Senate Democrats announced legislation on Tuesday to expand kindergarten to help 4-year-old children get off to a strong start in school, at a cost of $198 million a year. It’s a great idea.
So is this: Paying the debt Californians incurred by promising to provide public school teachers with secure pensions.
The California State Teachers’ Retirement System estimates that the cost to fully fund the teachers’ pension debt will be almost $4.5 billion in the coming year, $4.6 billion the year after that, and more in each subsequent year.
CalSTRS calculates that 30 years from now – and many veteran teachers who retire now will live another 30 years – the annual cost of fully funding the system will be $13.9 billion.
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The Bee’s editorial board last wrote about this issue in December 2012. The total unfunded liability stood at $65 billion then. Now, the amount is $71 billion. Like a mortgage, taxpayers in the form of the state, school districts and teachers will need to pay $235 billion during the next 30 years to make good on that $71 billion liability.
The cost is real. The state and school districts – primarily using state funds – have a moral and contractual obligation to pay it.
To the benefit of no one, policymakers have been shortchanging teachers and taxpayers by paying less than 50 percent of the amount that would fully fund pensions in each of the last three years. Indeed, the state has shortchanged the system by paying less than 100 percent of its obligation in each fiscal year since 2001-02.
At some point, however, that has to stop.
Gov. Jerry Brown has been the adult in the room on many issues; he should assert his leadership on this issue, too. The public will get a glimpse of his plan – or lack of one – when he releases his budget proposal for the 2014-15 fiscal year on Friday.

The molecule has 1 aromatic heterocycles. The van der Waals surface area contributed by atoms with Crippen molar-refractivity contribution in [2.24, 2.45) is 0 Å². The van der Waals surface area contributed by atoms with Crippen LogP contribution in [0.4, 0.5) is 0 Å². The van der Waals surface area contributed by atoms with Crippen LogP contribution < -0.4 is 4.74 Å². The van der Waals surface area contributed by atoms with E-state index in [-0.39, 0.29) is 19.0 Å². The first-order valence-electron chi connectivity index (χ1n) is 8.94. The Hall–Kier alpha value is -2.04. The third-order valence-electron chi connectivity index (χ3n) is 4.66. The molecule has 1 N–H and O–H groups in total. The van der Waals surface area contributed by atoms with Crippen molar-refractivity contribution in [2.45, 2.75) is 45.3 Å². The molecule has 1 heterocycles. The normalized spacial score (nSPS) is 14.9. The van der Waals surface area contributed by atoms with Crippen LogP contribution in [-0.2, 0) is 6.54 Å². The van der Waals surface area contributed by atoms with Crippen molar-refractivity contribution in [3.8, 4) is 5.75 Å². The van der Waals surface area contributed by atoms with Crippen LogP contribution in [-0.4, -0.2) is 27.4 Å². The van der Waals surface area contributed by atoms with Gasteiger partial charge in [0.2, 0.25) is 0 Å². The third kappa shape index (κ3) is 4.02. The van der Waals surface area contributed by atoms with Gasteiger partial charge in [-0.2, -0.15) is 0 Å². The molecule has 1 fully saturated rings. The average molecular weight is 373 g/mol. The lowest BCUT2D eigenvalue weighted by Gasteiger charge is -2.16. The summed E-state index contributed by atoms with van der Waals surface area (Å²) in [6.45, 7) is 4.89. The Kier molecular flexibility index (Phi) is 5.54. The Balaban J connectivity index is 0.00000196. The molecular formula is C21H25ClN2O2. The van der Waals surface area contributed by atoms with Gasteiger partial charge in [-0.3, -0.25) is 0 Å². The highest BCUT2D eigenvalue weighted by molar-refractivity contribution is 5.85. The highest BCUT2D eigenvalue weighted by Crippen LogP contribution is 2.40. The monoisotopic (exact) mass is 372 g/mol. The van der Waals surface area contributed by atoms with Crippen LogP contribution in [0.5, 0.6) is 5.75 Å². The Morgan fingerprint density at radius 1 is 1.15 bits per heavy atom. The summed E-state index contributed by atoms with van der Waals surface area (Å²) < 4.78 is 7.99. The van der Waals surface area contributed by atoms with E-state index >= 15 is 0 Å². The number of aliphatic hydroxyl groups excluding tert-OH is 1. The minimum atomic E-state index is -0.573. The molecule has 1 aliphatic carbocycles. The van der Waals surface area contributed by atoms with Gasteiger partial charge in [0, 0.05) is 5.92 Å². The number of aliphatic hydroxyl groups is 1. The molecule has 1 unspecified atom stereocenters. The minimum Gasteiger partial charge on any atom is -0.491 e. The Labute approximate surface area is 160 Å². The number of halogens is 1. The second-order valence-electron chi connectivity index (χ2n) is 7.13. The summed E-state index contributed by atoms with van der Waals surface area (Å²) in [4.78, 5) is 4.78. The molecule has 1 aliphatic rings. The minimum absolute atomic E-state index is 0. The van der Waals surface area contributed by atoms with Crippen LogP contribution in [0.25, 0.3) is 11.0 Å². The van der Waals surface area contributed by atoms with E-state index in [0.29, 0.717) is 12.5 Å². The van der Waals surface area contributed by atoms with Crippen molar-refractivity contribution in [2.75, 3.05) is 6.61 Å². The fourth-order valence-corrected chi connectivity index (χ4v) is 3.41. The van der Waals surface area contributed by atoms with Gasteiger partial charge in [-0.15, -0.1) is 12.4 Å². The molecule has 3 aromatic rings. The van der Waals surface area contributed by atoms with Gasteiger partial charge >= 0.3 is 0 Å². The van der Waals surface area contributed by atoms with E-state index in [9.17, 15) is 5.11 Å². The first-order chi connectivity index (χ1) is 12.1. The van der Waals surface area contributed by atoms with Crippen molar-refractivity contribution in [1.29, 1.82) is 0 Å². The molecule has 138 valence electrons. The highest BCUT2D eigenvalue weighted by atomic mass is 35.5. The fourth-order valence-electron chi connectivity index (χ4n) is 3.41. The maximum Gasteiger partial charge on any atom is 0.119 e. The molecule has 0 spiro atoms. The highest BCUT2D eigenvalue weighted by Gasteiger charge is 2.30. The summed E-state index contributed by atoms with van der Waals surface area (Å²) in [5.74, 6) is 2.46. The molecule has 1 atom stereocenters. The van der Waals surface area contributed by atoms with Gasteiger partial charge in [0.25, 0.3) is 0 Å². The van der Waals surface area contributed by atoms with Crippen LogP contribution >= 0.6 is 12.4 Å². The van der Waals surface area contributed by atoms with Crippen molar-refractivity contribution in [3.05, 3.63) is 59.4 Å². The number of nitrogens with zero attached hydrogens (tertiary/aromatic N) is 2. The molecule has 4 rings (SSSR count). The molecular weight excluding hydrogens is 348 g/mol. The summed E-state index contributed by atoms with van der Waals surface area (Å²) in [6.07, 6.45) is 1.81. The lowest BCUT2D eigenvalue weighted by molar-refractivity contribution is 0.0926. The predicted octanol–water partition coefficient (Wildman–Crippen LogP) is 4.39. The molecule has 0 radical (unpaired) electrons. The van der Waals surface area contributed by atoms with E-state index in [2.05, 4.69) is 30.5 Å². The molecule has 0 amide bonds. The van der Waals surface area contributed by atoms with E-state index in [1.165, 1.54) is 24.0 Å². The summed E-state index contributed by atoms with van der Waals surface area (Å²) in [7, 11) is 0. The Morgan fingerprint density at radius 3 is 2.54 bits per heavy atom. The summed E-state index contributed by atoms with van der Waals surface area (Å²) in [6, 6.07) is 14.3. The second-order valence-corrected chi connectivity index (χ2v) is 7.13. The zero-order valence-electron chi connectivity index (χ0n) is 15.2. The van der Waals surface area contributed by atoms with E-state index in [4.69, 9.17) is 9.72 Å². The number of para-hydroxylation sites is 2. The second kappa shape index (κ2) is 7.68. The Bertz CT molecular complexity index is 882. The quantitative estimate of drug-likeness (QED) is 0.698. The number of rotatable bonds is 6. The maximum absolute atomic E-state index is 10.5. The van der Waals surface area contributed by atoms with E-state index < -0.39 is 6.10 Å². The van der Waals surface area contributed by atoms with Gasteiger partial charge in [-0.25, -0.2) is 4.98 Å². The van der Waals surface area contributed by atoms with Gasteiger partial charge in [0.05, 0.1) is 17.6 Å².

To their credit, Speaker John A. Pérez and Senate President Pro Tem Darrell Steinberg say they recognize the need to make good on teacher pension obligations. But to make good on their promises, they and other legislators may need to forgo accolades that surely would accompany creation of new and innovative programs.
Individually, teacher pensions are hardly exorbitant. The average monthly check is less than $3,700 per year. For many teachers, that’s their only retirement pay. California teachers don’t pay into Social Security and don’t collect it when they retire.
Public school teachers contribute 8 percent of their pay to their pensions. They likely will end up paying a greater share for their retirement; the amount will be subject to bargaining. Newly hired teachers also will need to pay a larger share.
No bread-and-butter issue is more basic than pensions.
The California Teachers Association, probably the most influential public employee union in the state, should use its clout to persuade lawmakers to focus on the unfunded pension liability, rather than waste its political capital on side issues, such as defending job protections for criminals masquerading as teachers.
The amount, $4.5 billion, is daunting, as is $71 billion and $235 billion. But the sums aren’t shrinking. Promises were made. Policymakers need to figure out ways to make good on those promises.